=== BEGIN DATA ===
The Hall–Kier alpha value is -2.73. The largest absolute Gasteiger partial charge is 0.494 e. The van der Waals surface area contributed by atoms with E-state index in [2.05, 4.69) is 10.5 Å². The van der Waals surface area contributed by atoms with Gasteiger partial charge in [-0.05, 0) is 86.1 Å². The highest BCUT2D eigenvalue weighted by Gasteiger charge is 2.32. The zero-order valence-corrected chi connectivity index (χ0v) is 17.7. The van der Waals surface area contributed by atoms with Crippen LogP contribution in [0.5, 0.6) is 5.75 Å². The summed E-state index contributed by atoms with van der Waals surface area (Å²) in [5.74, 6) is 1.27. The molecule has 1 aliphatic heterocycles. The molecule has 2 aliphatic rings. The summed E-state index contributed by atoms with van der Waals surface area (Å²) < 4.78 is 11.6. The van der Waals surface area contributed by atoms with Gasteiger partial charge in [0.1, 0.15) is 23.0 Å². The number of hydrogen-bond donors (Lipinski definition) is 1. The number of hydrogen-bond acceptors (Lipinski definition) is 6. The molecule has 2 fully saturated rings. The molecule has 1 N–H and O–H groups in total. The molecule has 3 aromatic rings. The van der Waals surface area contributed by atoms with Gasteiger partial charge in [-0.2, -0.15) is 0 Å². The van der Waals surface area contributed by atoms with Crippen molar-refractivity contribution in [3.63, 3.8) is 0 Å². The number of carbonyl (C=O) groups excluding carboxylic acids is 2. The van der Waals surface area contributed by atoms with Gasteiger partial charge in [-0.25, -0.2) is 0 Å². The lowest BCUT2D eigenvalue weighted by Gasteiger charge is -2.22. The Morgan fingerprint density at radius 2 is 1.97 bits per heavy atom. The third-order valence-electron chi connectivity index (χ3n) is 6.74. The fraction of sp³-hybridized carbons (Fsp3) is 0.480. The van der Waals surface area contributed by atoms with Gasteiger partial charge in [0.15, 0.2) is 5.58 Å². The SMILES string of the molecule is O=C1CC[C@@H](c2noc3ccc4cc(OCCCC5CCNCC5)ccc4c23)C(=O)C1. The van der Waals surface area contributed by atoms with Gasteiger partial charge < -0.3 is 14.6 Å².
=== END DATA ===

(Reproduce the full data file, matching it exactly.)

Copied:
The Hall–Kier alpha value is -2.73. The largest absolute Gasteiger partial charge is 0.494 e. The van der Waals surface area contributed by atoms with E-state index in [2.05, 4.69) is 10.5 Å². The van der Waals surface area contributed by atoms with Gasteiger partial charge in [-0.05, 0) is 86.1 Å². The highest BCUT2D eigenvalue weighted by Gasteiger charge is 2.32. The zero-order valence-corrected chi connectivity index (χ0v) is 17.7. The van der Waals surface area contributed by atoms with Crippen LogP contribution in [0.5, 0.6) is 5.75 Å². The summed E-state index contributed by atoms with van der Waals surface area (Å²) in [5.74, 6) is 1.27. The molecule has 1 aliphatic heterocycles. The molecule has 2 aliphatic rings. The summed E-state index contributed by atoms with van der Waals surface area (Å²) < 4.78 is 11.6. The van der Waals surface area contributed by atoms with Gasteiger partial charge in [0.1, 0.15) is 23.0 Å². The number of hydrogen-bond donors (Lipinski definition) is 1. The number of hydrogen-bond acceptors (Lipinski definition) is 6. The molecule has 2 fully saturated rings. The molecule has 1 N–H and O–H groups in total. The molecule has 3 aromatic rings. The van der Waals surface area contributed by atoms with Gasteiger partial charge in [-0.2, -0.15) is 0 Å². The van der Waals surface area contributed by atoms with Crippen molar-refractivity contribution in [3.63, 3.8) is 0 Å². The number of carbonyl (C=O) groups excluding carboxylic acids is 2. The van der Waals surface area contributed by atoms with Gasteiger partial charge in [-0.25, -0.2) is 0 Å². The lowest BCUT2D eigenvalue weighted by Gasteiger charge is -2.22. The Morgan fingerprint density at radius 2 is 1.97 bits per heavy atom. The third-order valence-electron chi connectivity index (χ3n) is 6.74. The fraction of sp³-hybridized carbons (Fsp3) is 0.480. The van der Waals surface area contributed by atoms with Gasteiger partial charge in [0.15, 0.2) is 5.58 Å². The SMILES string of the molecule is O=C1CC[C@@H](c2noc3ccc4cc(OCCCC5CCNCC5)ccc4c23)C(=O)C1. The van der Waals surface area contributed by atoms with Gasteiger partial charge < -0.3 is 14.6 Å².